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Showing posts from August 14, 2016

Simple sport nutrition tweaks for hot weather training - run

RUN

I feel many triathletes need a constant reminder that they are not runners. Certainly, runners do not need to be reminded that they are not triathletes.

Runners absorb a completely training stress than the multisport athlete. Furthermore, the race day effort of a triathlete is based on the race distance, which determines what time of the day a triathlete runs and what type of mechanical fatigue the triathlete brings to the run. Thus, the pacing and fueling strategy for run training and running are very different than the single sport athlete.
(Note - even for runners, I still find it valuable to set up aid stations or bring nutrition and hydration with you during long runs)

For the triathletes, you can not think like a runner when you train for triathlons.

For example, if you are doing a brick run, you can not think of your run off the bike as "only" a 20-minute run. I see it all the time - a triathlete is out on his/her bike for 3, 4, 5+ hours and then comes the run o…

Simple sport nutrition tweaks for hot weather training - bike

BIKE
It's unfortunate but many athletes underfuel in training and overfuel on race day.
Why do triathletes do this?

Underfueling can be from many reasons - fear of gaining weight, wanting to lose weight, trying to be more "metabolically efficient," not knowing how to fuel, not feeling that (more) calories are needed, thinking sport nutrition is bad/unhealthy, not bringing enough energy/fluids, not planning stops accordingly, poor planning/feeling rushed to get in a workout or not knowing how much energy/fluids are needed. Certainly, underfueling does not enhance performance and consequently, not meeting energy and hydration needs can sabotage health. 
Overfueling on race day is often out of fear of not having enough energy. Sadly, no amount of calories on race day can make the body perform at an intensity that was not established in training.  And if you are an athlete who underfuels in training, not only are you missing an opportunity to boost fitness in training but a …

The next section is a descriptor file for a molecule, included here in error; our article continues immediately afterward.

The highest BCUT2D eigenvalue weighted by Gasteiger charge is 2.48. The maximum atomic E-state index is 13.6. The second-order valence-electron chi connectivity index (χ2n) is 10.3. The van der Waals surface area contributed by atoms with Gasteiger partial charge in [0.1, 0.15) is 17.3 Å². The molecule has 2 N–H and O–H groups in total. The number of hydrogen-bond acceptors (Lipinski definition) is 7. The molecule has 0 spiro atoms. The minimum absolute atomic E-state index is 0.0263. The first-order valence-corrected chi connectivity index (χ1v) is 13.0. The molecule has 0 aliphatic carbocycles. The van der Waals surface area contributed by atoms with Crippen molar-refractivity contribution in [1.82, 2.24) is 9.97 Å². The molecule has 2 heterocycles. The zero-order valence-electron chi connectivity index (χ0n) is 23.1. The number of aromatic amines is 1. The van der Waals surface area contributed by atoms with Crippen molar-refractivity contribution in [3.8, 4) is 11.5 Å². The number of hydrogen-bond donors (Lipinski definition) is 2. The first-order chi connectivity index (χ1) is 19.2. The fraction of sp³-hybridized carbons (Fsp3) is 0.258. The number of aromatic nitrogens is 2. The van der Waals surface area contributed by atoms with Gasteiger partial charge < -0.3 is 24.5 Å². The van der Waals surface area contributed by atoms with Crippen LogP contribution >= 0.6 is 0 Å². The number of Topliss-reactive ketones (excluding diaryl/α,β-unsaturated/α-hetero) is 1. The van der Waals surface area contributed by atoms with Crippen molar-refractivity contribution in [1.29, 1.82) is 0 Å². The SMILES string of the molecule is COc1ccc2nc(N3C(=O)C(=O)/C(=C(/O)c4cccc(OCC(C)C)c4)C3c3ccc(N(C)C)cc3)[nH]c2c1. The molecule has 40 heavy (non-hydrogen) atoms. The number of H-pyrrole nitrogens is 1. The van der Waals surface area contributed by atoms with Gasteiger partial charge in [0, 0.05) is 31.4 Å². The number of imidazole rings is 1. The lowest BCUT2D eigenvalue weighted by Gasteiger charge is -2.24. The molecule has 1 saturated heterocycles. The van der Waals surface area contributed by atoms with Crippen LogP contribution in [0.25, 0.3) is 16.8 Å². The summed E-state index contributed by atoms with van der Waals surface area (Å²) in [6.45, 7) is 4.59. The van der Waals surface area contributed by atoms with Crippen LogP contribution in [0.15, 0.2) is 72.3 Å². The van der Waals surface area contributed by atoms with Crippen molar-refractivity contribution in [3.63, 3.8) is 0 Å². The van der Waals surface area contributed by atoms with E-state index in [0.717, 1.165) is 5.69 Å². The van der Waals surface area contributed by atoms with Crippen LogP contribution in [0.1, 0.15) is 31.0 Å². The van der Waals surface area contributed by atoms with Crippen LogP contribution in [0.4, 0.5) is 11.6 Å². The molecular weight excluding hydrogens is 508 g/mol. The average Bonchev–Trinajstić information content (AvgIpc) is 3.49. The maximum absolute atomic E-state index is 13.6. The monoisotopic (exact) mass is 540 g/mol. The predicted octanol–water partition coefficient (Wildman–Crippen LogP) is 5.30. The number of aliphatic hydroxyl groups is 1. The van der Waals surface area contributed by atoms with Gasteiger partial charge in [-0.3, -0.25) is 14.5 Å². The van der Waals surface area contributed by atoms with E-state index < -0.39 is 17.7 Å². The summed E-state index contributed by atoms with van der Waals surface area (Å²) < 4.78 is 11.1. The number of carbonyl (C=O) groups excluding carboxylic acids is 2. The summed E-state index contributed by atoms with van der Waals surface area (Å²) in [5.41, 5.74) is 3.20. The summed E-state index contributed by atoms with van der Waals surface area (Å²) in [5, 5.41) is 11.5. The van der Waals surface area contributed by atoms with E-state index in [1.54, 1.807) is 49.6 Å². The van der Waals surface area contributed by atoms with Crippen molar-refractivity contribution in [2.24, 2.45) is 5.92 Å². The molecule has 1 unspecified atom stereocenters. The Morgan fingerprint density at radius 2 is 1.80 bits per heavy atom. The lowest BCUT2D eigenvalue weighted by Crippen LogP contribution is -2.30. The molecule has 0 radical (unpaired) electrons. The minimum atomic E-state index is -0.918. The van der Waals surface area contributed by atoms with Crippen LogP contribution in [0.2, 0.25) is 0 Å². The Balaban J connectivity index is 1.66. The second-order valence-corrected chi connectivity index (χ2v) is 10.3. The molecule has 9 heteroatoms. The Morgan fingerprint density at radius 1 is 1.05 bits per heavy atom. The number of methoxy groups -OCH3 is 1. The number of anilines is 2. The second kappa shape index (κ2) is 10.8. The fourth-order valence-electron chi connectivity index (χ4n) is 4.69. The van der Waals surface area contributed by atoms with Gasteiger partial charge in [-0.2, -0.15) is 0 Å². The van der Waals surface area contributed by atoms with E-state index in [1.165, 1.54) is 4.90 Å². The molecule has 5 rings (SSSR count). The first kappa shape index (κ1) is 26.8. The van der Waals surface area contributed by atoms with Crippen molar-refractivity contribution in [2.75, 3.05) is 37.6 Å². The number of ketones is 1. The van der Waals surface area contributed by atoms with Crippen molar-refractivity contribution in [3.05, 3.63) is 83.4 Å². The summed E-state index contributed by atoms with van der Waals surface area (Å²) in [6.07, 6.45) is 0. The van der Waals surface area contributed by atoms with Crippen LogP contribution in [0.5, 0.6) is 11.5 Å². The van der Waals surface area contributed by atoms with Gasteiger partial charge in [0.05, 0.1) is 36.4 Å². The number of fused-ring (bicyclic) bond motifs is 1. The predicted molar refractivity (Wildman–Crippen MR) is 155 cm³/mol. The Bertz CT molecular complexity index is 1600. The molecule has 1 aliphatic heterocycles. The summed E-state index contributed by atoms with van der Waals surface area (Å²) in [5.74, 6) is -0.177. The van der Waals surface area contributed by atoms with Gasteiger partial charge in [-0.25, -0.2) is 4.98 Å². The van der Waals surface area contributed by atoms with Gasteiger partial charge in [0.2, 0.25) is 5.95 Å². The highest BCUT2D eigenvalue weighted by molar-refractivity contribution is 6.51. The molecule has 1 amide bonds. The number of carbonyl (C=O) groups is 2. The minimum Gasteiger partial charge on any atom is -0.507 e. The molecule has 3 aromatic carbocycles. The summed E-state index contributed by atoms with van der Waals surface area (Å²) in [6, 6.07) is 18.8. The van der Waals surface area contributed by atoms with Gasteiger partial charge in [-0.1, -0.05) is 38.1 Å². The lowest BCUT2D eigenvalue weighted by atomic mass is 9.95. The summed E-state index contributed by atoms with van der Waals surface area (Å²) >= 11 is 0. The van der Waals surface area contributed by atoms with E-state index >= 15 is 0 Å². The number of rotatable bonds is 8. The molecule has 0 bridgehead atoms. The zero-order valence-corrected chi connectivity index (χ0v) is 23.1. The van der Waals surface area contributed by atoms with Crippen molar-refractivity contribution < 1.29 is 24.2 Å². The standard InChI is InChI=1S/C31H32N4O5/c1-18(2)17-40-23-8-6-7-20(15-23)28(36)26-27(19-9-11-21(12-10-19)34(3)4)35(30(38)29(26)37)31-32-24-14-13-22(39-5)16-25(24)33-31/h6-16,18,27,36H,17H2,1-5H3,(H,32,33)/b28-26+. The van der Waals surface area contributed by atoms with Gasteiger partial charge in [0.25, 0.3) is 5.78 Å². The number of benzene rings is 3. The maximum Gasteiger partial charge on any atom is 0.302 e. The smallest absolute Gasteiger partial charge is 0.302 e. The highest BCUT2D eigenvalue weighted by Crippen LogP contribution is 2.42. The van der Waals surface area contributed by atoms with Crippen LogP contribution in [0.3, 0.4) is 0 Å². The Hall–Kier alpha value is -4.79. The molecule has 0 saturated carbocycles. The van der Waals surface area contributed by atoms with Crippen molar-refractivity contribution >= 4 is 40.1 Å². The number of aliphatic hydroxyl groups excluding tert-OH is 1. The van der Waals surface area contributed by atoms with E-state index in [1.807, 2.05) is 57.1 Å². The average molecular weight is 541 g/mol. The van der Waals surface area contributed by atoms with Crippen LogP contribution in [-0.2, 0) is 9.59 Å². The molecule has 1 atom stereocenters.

Simple sport nutrition tweaks for hot weather training - swim

Hopefully by now in the season, you have dialed in your fueling and hydration regime to help you adapt well to training and to keep your body healthy. 

While there can be several pronounced and noticeable symptoms to let you know that you are not meeting your energy, electrolyte and fluid needs during your longer or more intense workouts, like headache, not feeling the urge to urinate during a long workout or for hours after the workout, nausea, bloating, fatigue, muscle aches/throbbing and dizziness, you may notice that even without a health or performance-related issue, with the intense summer heat, something is still off with your fueling and hydrating strategy.
Important note: the symptoms I mentioned are not "normal" just because you are an athlete, training hard, wanting to get faster or leaner or training for a long distance event.

Over the next few blogs, you will learn a few simple tweaks that you can make to your current fueling and hydration regime.

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